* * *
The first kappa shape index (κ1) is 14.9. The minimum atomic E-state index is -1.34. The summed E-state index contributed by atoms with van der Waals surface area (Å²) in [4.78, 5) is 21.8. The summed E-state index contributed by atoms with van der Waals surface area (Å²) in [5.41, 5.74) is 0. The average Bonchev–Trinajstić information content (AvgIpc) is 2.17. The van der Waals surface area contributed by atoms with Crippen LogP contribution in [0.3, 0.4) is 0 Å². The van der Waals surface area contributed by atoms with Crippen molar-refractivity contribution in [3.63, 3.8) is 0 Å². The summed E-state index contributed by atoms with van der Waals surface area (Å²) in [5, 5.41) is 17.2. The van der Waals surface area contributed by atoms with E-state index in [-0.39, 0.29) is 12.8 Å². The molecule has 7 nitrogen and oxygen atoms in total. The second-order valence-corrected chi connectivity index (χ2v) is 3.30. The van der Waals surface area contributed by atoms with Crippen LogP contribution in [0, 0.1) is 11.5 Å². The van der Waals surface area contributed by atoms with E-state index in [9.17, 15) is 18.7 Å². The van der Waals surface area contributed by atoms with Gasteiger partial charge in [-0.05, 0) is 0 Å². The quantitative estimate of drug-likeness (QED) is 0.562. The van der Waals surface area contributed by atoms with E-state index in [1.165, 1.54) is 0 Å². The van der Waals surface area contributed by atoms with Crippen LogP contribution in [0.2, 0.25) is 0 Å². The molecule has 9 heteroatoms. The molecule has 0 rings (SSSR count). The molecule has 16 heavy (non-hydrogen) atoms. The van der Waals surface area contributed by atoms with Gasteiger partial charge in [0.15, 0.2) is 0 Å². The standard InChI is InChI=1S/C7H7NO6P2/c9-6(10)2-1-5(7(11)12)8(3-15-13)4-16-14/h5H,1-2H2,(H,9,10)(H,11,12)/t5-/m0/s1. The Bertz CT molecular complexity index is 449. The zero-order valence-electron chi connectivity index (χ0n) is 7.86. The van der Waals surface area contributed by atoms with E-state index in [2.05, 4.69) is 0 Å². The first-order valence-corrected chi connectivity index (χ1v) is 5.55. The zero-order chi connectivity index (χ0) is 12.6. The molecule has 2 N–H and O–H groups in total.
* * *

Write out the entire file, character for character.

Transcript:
The first kappa shape index (κ1) is 14.9. The minimum atomic E-state index is -1.34. The summed E-state index contributed by atoms with van der Waals surface area (Å²) in [4.78, 5) is 21.8. The summed E-state index contributed by atoms with van der Waals surface area (Å²) in [5.41, 5.74) is 0. The average Bonchev–Trinajstić information content (AvgIpc) is 2.17. The van der Waals surface area contributed by atoms with Crippen LogP contribution in [0.3, 0.4) is 0 Å². The van der Waals surface area contributed by atoms with Crippen molar-refractivity contribution in [3.63, 3.8) is 0 Å². The summed E-state index contributed by atoms with van der Waals surface area (Å²) in [5, 5.41) is 17.2. The van der Waals surface area contributed by atoms with E-state index in [-0.39, 0.29) is 12.8 Å². The molecule has 7 nitrogen and oxygen atoms in total. The second-order valence-corrected chi connectivity index (χ2v) is 3.30. The van der Waals surface area contributed by atoms with Crippen LogP contribution in [0, 0.1) is 11.5 Å². The van der Waals surface area contributed by atoms with E-state index in [9.17, 15) is 18.7 Å². The van der Waals surface area contributed by atoms with Gasteiger partial charge in [-0.05, 0) is 0 Å². The quantitative estimate of drug-likeness (QED) is 0.562. The van der Waals surface area contributed by atoms with E-state index in [1.165, 1.54) is 0 Å². The van der Waals surface area contributed by atoms with Crippen LogP contribution in [0.2, 0.25) is 0 Å². The molecule has 9 heteroatoms. The molecule has 0 rings (SSSR count). The molecule has 16 heavy (non-hydrogen) atoms. The van der Waals surface area contributed by atoms with Gasteiger partial charge in [0.15, 0.2) is 0 Å². The standard InChI is InChI=1S/C7H7NO6P2/c9-6(10)2-1-5(7(11)12)8(3-15-13)4-16-14/h5H,1-2H2,(H,9,10)(H,11,12)/t5-/m0/s1. The Bertz CT molecular complexity index is 449. The zero-order valence-electron chi connectivity index (χ0n) is 7.86. The van der Waals surface area contributed by atoms with E-state index in [2.05, 4.69) is 0 Å². The first-order valence-corrected chi connectivity index (χ1v) is 5.55. The zero-order chi connectivity index (χ0) is 12.6. The molecule has 2 N–H and O–H groups in total.